Read more at: Laguna de Santa Rosa now drains freely | The Press Democrat

Posted on Categories Sustainable Living, Water, WildlifeTags , Leave a comment on Santa Rosa Creek Week September 20-28

Santa Rosa Creek Week September 20-28

Alastair Bliefuss, CITY OF SANTA ROSA
Hello Creek Stewards,
This Saturday, to start off Creek Week, will be the 30th annual Coast and Creek Cleanup Day, one of the largest volunteer events in the world. What started as clean ups of our beaches has now spread to many inland waterways. After all, our creeks eventually run to the sea and data collected over the years indicate that the majority of trash along the California coast travels there through our creeks and rivers.
I hope that you will be able to join us on one of two creek clean ups in Santa Rosa starting at 9:00 Saturday morning. Details are available at
The link also includes details of the creek walks occurring during Creek Week, as well as activities along the Prince Memorial Greenway during Family Fun Day on Saturday, September 27th.
Coast and Creek Cleanup volunteers use data cards to keep track of every single item of trash picked up. This data is slowly having an impact on how the State of California regulates trash. You can visit the California Coastal Commission’s webpage to learn more about the “trash species” such as:
seagullusSwirlitarius singularum AKA single-use plastic coffee stirrer, Poopbagus disgustimus AKA bag of dog poop, Cuttano yourfoota AKA the common glass bottle, and Inflammatory sparkatorius AKA cigarette lighter. (116,345 cigarette lighters have been collected during Coast and Creek Cleanup Day since 1989. Buoyant and colorful, these items are often mistaken for food by seabirds and then fed to their young.)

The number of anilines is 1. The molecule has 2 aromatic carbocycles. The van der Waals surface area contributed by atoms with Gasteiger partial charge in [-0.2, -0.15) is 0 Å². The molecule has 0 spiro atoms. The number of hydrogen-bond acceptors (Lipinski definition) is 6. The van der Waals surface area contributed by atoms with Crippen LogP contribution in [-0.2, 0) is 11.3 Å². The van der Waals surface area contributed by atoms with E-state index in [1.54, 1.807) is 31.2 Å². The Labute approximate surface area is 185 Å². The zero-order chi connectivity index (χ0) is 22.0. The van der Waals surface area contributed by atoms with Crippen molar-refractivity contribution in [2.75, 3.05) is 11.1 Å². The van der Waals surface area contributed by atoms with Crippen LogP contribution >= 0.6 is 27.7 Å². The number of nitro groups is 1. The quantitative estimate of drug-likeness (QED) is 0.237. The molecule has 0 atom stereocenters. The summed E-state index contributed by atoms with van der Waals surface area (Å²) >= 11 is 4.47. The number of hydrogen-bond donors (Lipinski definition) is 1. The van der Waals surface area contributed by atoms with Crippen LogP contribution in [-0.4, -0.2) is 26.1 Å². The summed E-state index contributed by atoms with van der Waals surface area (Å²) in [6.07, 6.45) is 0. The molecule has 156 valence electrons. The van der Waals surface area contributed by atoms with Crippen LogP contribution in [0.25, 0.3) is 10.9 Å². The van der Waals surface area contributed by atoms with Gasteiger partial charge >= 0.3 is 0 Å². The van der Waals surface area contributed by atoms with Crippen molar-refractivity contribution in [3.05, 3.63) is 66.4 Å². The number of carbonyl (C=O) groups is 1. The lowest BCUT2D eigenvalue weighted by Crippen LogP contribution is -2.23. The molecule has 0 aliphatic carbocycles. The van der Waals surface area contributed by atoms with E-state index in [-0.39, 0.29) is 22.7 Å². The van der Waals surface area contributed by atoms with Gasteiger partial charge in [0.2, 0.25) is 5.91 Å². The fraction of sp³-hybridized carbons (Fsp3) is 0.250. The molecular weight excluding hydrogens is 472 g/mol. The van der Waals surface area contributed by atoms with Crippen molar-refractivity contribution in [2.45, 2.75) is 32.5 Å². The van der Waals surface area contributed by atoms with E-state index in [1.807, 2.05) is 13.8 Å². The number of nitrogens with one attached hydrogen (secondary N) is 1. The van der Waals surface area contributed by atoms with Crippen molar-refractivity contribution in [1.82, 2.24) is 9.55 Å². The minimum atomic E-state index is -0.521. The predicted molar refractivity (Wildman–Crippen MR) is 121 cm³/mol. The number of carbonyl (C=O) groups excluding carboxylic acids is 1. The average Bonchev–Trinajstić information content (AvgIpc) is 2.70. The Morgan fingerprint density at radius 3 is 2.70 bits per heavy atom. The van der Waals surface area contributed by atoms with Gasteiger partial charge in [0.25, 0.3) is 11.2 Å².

The 1½ miles of Matanzas and Spring Creeks that border Doyle Park have been one of Santa Rosa’s cleanup sites since 2006. In those 8 years volunteers have collected 2,148 pounds of recyclable materials and 1,600 pounds of trash (including 56 cigarette lighters!)
Take care of your creeks, take care of your ocean!

Posted on Categories Sustainable Living, Water, WildlifeTags , , Leave a comment on Annual Petaluma River fall trash cleanup September 20

Annual Petaluma River fall trash cleanup September 20

Saturday, September 20th 9am to noon
Join the Sonoma Resource Conservation District and the Friends of the Petaluma River in our Annual Petaluma River Fall Trash Cleanup starting in Downtown Historic Petaluma. The event coincides with the 30th Annual Coastal Cleanup Day, a national effort where thousands of participants gather locally to keep our coasts and inland waterways free of debris.
"Solving our water pollution problems requires everyone’s involvement" (California Coastal Commission, 2013). Our focus is to strengthen the ways in which we can help restore and protect the Petaluma River Watershed for years to come.
In 2012, Sonoma County COASTWEEKS combined cleanup’s collected approximately 10,487 pounds of garbage and 727 pounds of recyclables. The Petaluma River Cleanup in 2013, pulled a total of 1,010 pounds of trash and recyclables from the river and tributaries.
We hope to see you out on the river at this remarkable community event to enhance and protect our watershed!

9:00 a.m. – noon Trash Cleanup
Noon – 2 p.m. Enjoy food and browse informational tables from community partners
Meet at 260 H North Water Street Petaluma, CA.
For more information contact Christine at 707-569-1448 x114 or
Or, see News & Events | Sonoma Resource Conservation District.